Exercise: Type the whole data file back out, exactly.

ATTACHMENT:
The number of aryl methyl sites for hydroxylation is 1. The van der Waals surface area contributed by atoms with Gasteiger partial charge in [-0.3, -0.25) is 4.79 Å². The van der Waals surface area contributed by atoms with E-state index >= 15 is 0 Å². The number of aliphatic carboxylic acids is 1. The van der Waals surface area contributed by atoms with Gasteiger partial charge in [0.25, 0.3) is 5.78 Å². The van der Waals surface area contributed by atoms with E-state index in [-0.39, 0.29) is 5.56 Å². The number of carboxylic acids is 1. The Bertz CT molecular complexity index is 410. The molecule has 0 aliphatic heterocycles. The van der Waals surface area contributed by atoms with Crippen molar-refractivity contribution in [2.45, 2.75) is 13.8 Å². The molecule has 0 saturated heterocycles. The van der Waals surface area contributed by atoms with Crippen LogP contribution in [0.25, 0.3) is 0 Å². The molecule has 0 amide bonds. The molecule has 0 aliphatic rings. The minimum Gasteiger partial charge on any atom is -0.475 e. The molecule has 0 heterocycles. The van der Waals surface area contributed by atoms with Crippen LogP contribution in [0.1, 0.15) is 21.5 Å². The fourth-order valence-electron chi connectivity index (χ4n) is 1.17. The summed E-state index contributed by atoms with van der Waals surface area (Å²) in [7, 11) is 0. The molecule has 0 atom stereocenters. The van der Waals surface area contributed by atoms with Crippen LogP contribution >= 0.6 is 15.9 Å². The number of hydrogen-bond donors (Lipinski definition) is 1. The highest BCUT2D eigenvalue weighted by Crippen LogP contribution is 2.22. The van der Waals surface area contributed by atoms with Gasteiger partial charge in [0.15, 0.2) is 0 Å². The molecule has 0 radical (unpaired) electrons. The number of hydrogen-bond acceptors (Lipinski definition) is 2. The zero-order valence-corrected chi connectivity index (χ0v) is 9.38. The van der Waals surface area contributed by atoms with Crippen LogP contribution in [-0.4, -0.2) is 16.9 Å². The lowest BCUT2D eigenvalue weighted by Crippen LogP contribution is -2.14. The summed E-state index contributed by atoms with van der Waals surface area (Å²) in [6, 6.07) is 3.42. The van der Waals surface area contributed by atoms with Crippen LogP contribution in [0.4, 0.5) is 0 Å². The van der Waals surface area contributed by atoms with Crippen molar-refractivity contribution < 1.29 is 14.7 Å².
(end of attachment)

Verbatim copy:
The number of aryl methyl sites for hydroxylation is 1. The van der Waals surface area contributed by atoms with Gasteiger partial charge in [-0.3, -0.25) is 4.79 Å². The van der Waals surface area contributed by atoms with E-state index >= 15 is 0 Å². The number of aliphatic carboxylic acids is 1. The van der Waals surface area contributed by atoms with Gasteiger partial charge in [0.25, 0.3) is 5.78 Å². The van der Waals surface area contributed by atoms with E-state index in [-0.39, 0.29) is 5.56 Å². The number of carboxylic acids is 1. The Bertz CT molecular complexity index is 410. The molecule has 0 aliphatic heterocycles. The van der Waals surface area contributed by atoms with Crippen molar-refractivity contribution in [2.45, 2.75) is 13.8 Å². The molecule has 0 saturated heterocycles. The van der Waals surface area contributed by atoms with Crippen LogP contribution in [0.25, 0.3) is 0 Å². The molecule has 0 amide bonds. The molecule has 0 aliphatic rings. The minimum Gasteiger partial charge on any atom is -0.475 e. The molecule has 0 heterocycles. The van der Waals surface area contributed by atoms with Crippen LogP contribution in [0.1, 0.15) is 21.5 Å². The fourth-order valence-electron chi connectivity index (χ4n) is 1.17. The summed E-state index contributed by atoms with van der Waals surface area (Å²) in [7, 11) is 0. The molecule has 0 atom stereocenters. The van der Waals surface area contributed by atoms with Crippen LogP contribution >= 0.6 is 15.9 Å². The number of hydrogen-bond donors (Lipinski definition) is 1. The highest BCUT2D eigenvalue weighted by Crippen LogP contribution is 2.22. The van der Waals surface area contributed by atoms with Gasteiger partial charge in [0.15, 0.2) is 0 Å². The molecule has 0 radical (unpaired) electrons. The number of hydrogen-bond acceptors (Lipinski definition) is 2. The zero-order valence-corrected chi connectivity index (χ0v) is 9.38. The van der Waals surface area contributed by atoms with Crippen LogP contribution in [-0.4, -0.2) is 16.9 Å². The lowest BCUT2D eigenvalue weighted by Crippen LogP contribution is -2.14. The summed E-state index contributed by atoms with van der Waals surface area (Å²) in [6, 6.07) is 3.42. The van der Waals surface area contributed by atoms with Crippen LogP contribution in [0.4, 0.5) is 0 Å². The van der Waals surface area contributed by atoms with Crippen molar-refractivity contribution < 1.29 is 14.7 Å².